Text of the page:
This act combins skill and grace as the skier cuts back and forth across the wake on a single ski. The boat driver makes it more difficult by whipping the skier 360 degrees around the boat. This act may be seen during the show with One, two, or even three skiers at a time.
Starting backwards on a slalom ski, a veteran member of the club, "The Professor of the Slalom Ski," performs a 360 degree turn around the boat while skiing backwards. The Professor is one of the few people in the country that can complete this act because of its high degree of difficulty.
Wakeboarding has quickly become one of the most exciting water sports of our time. While being relatively new as a sport, it has progressed a great deal over the last few years and it's "new school" tricks are a great addition to the show. Such tricks include: revert, scarecrow, air relay, and tantrum. Don't understand the lingo? Watch and see!
Emerging along with wakeboarding, wakeskating used the same fundementals but without bindings. This is extremely hard but our wake skaters are progressing just as fast as teh sport itself and it is an exciting act to watch.
One of the newest additions to the show, wakesurfing has put a whole new spin on water sports. This act actually uses no rope and relies on only the wave that the boat creates while in motion. The skier actually "surfs" the wave through the show course.
This is a technical act where an ordinary canoe paddle becomes a ski. This paddle has no bindings to place the foot in, therefore it is hard to stand on it. Another similar trick is using Ping Pong Paddles.
One of the newest types of water sports. The hydrofoiler sits on the ski just like a stool with their feet and waist strapped to the board, and uses very minute moves to glide gracefully through the water on the hydrofoil, not even using a ski. Once a master of using the hydrofoil, one can advance to flips, and other aerials that take many hours of devotion and practice, which makes this act one of a kind.
Manitowish Waters is home to the "Amazing Schwantecs". This group of misfit skiers think they can ski better than most professional skiers, but manage to get many laughs instead by attempting to create gracefull jumps of the ski jump. They are defineatly a show of their own!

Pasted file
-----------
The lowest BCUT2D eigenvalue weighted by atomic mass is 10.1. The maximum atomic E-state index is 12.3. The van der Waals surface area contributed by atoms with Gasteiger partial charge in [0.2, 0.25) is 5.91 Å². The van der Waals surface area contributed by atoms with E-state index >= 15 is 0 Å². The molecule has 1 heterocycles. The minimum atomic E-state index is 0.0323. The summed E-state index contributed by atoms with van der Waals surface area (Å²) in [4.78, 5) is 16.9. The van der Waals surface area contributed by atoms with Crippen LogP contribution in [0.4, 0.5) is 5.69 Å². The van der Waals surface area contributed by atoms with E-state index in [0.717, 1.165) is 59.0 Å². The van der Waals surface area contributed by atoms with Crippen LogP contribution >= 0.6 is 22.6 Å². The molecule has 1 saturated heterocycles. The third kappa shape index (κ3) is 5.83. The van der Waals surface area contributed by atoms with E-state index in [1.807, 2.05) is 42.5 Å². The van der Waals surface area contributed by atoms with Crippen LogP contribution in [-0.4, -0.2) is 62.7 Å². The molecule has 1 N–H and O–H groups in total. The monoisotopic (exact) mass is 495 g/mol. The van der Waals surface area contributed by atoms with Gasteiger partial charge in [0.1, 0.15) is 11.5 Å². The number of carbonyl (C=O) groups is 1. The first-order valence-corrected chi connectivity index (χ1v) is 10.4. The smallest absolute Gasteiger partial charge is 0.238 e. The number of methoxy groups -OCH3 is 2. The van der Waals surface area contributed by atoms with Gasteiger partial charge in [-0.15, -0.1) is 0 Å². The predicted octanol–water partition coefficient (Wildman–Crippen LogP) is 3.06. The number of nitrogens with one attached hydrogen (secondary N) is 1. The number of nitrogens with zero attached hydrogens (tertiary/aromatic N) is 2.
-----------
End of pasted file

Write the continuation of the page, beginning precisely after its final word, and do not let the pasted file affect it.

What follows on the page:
Our shows wouldn't be possible without the skill of our boat drivers. At the beginning of the show, the boat drivers are introduced and show of their skills at high rates of speed, and spin. Always interesting to see what they will do next!______________________________________________________
There are variations to skiing the acts listed. Such variations included but not limited to are: Swivel Skiing, in which the binding can swivel while the skier performs graceful spins, turns, and well ballet type moves. Slalom Course Skiing, is an act that the skier wavers back and forth behind the boat spraying at each turn in tournament style. Juggling, this involves a skier on a slalom ski holding the rope with free foot and juggles whatever is available. Barrel rolls are also performed on slalom skiing, where the skier "rolls" on the water and lands back on the slalom ski. Jumpers sometimes flip, do helicopters (spinning in air) and try to out jump the others in distance. There is so much more to experience!
Most skiers start off from the pier either sitting, standing or jumping in the water next to it. Some start off standing on the beach, or jumping barefoot off the ski jump. You never know where the next act will begin from.